Payne is an active and willing blocker, but improvements with technique could go a long way in making him better as he transitions to the NFL.  He does an excellent job of getting up the field and making himself an extension of the protection and giving him room to give up ground if needed.  Payne is also good at picking up the right opponent when he is as a blocker.

  • Payne gets in good position, attacks the opponent with good leverage, but he puts his head down when he makes contact.  He gets the job done but he needs to keep his head up as a blocker.

Payne needs to keep his head up as a blocker and needs to do a better job of keeping his weight back, so he can anchor with more strength.  Keeping the head down results in a few problems, namely that he cannot see what the opponent is doing and the obvious injury risks with taking on an opponent with a full head of speed right in the top of the head.  If he can do a better job in anchoring his weight, it will make him far more consistent in his results.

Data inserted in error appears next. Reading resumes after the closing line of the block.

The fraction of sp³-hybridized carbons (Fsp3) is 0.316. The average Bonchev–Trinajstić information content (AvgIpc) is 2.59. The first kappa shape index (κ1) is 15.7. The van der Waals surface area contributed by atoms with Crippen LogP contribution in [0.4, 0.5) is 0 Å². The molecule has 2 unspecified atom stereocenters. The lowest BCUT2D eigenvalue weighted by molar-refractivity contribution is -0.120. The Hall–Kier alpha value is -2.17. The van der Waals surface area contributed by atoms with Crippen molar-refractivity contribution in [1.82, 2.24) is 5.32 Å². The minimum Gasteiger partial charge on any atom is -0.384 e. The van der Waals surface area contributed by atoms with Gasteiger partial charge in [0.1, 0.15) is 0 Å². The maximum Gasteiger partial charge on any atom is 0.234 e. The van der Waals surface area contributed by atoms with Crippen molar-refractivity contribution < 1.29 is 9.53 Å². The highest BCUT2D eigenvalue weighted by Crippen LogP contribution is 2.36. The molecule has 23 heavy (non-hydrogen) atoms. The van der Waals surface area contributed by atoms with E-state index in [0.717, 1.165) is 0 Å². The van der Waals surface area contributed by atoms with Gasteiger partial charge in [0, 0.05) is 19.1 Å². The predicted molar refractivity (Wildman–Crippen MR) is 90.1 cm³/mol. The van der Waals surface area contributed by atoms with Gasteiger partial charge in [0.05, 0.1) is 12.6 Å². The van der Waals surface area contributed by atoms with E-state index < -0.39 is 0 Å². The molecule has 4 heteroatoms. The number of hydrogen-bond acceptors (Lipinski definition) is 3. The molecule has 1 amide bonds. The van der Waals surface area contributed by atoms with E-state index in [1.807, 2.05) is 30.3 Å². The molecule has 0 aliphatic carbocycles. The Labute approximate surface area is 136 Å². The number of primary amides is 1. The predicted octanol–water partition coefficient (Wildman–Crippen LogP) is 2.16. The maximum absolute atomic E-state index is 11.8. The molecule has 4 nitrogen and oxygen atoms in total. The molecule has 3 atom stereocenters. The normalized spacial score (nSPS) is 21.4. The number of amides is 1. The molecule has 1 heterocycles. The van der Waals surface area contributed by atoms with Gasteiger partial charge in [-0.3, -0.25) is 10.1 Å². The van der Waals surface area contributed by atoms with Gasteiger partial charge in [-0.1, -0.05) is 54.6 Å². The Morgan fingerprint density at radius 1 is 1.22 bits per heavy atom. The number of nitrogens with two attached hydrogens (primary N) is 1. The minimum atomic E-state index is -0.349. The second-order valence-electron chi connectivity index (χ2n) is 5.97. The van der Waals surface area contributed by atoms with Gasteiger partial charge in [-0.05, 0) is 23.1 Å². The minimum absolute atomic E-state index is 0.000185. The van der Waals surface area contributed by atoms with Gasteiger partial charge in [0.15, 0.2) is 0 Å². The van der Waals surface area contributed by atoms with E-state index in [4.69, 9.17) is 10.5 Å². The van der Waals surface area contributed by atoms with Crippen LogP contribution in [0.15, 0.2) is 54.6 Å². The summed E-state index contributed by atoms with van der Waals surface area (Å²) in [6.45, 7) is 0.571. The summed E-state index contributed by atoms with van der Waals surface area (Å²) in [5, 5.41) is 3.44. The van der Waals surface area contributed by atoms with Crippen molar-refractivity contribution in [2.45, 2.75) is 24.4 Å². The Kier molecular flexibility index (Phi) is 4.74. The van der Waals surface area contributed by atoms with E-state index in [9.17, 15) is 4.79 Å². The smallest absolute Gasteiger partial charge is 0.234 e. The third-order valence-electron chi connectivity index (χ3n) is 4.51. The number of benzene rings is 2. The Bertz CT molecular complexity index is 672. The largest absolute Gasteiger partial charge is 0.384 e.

Payne has also been used as a lead blocker, though the results have not been great.  He has a difficult time hitting a moving target and struggles to land cut blocks.  Fortunately, this is not something he is likely to do too often in the NFL.  The fact that Payne is willing to take on blocks and does a good job with where he needs to be and who needs to block, the rest is much easier to address.

System Fit

Payne is best suited to play in a zone type blocking scheme that allows their backs to take advantage of their vision.  He has shown he can operate in a power type scheme as he will take the ball going full speed when called upon, but the one cut style of running has allowed him to show off the most of his ability.

Payne could end up being a starting running back in the NFL and it may only be a matter of time before he gets to that point, but he would really benefit from coming in and being depth initially, much in the way he was for Auburn in his first season.  That would enable him to get comfortable in the offense and improve both his blocking and receiving.  In the end though, Payne has the talent and skill set to be a starter and featured ball carrier at the next level.

Draft Projection

Cameron Artis-Payne has the talent that would make a top 100 pick perfectly reasonable, but the sheer amount of depth in this class could push him down and make him a potential steal for a team on Day 3.

The clips were provided by DraftBreakdown.com